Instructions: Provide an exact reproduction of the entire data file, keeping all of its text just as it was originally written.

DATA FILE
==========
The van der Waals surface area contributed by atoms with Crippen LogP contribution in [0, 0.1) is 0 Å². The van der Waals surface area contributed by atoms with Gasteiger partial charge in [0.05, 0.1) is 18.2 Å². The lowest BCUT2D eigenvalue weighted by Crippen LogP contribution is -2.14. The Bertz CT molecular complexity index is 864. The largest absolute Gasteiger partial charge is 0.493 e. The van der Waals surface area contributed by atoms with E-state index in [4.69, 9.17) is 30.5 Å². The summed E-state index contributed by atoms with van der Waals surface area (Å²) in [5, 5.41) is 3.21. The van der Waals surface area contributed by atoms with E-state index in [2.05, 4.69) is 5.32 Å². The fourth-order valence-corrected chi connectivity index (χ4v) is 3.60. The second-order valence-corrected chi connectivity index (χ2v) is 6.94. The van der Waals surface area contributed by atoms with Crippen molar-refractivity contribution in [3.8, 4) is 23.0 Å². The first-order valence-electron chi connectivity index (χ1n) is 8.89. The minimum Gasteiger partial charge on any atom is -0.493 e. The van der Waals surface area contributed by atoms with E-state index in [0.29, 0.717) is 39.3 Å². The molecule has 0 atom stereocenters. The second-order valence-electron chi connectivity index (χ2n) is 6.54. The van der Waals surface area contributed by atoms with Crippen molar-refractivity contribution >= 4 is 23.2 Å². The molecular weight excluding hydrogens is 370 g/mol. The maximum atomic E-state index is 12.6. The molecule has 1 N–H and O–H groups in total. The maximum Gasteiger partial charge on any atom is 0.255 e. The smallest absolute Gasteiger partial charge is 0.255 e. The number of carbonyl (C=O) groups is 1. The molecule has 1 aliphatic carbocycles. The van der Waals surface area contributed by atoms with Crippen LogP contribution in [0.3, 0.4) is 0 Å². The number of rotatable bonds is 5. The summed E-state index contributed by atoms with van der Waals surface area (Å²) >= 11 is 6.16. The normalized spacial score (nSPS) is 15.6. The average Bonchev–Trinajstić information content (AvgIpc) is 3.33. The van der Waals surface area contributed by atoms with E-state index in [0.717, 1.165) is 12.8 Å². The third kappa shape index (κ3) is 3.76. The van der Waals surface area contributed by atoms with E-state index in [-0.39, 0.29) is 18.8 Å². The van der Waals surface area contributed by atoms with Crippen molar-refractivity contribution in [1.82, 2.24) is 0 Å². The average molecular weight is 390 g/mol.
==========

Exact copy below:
The van der Waals surface area contributed by atoms with Crippen LogP contribution in [0, 0.1) is 0 Å². The van der Waals surface area contributed by atoms with Gasteiger partial charge in [0.05, 0.1) is 18.2 Å². The lowest BCUT2D eigenvalue weighted by Crippen LogP contribution is -2.14. The Bertz CT molecular complexity index is 864. The largest absolute Gasteiger partial charge is 0.493 e. The van der Waals surface area contributed by atoms with E-state index in [4.69, 9.17) is 30.5 Å². The summed E-state index contributed by atoms with van der Waals surface area (Å²) in [5, 5.41) is 3.21. The van der Waals surface area contributed by atoms with E-state index in [2.05, 4.69) is 5.32 Å². The fourth-order valence-corrected chi connectivity index (χ4v) is 3.60. The second-order valence-corrected chi connectivity index (χ2v) is 6.94. The van der Waals surface area contributed by atoms with Crippen molar-refractivity contribution in [3.8, 4) is 23.0 Å². The first-order valence-electron chi connectivity index (χ1n) is 8.89. The minimum Gasteiger partial charge on any atom is -0.493 e. The van der Waals surface area contributed by atoms with E-state index in [0.29, 0.717) is 39.3 Å². The molecule has 0 atom stereocenters. The second-order valence-electron chi connectivity index (χ2n) is 6.54. The van der Waals surface area contributed by atoms with Crippen molar-refractivity contribution >= 4 is 23.2 Å². The molecular weight excluding hydrogens is 370 g/mol. The maximum atomic E-state index is 12.6. The molecule has 1 N–H and O–H groups in total. The maximum Gasteiger partial charge on any atom is 0.255 e. The smallest absolute Gasteiger partial charge is 0.255 e. The number of carbonyl (C=O) groups is 1. The molecule has 1 aliphatic carbocycles. The van der Waals surface area contributed by atoms with Crippen LogP contribution in [0.3, 0.4) is 0 Å². The number of rotatable bonds is 5. The summed E-state index contributed by atoms with van der Waals surface area (Å²) >= 11 is 6.16. The normalized spacial score (nSPS) is 15.6. The average Bonchev–Trinajstić information content (AvgIpc) is 3.33. The van der Waals surface area contributed by atoms with E-state index in [0.717, 1.165) is 12.8 Å². The third kappa shape index (κ3) is 3.76. The van der Waals surface area contributed by atoms with E-state index in [-0.39, 0.29) is 18.8 Å². The van der Waals surface area contributed by atoms with Crippen molar-refractivity contribution in [1.82, 2.24) is 0 Å². The average molecular weight is 390 g/mol.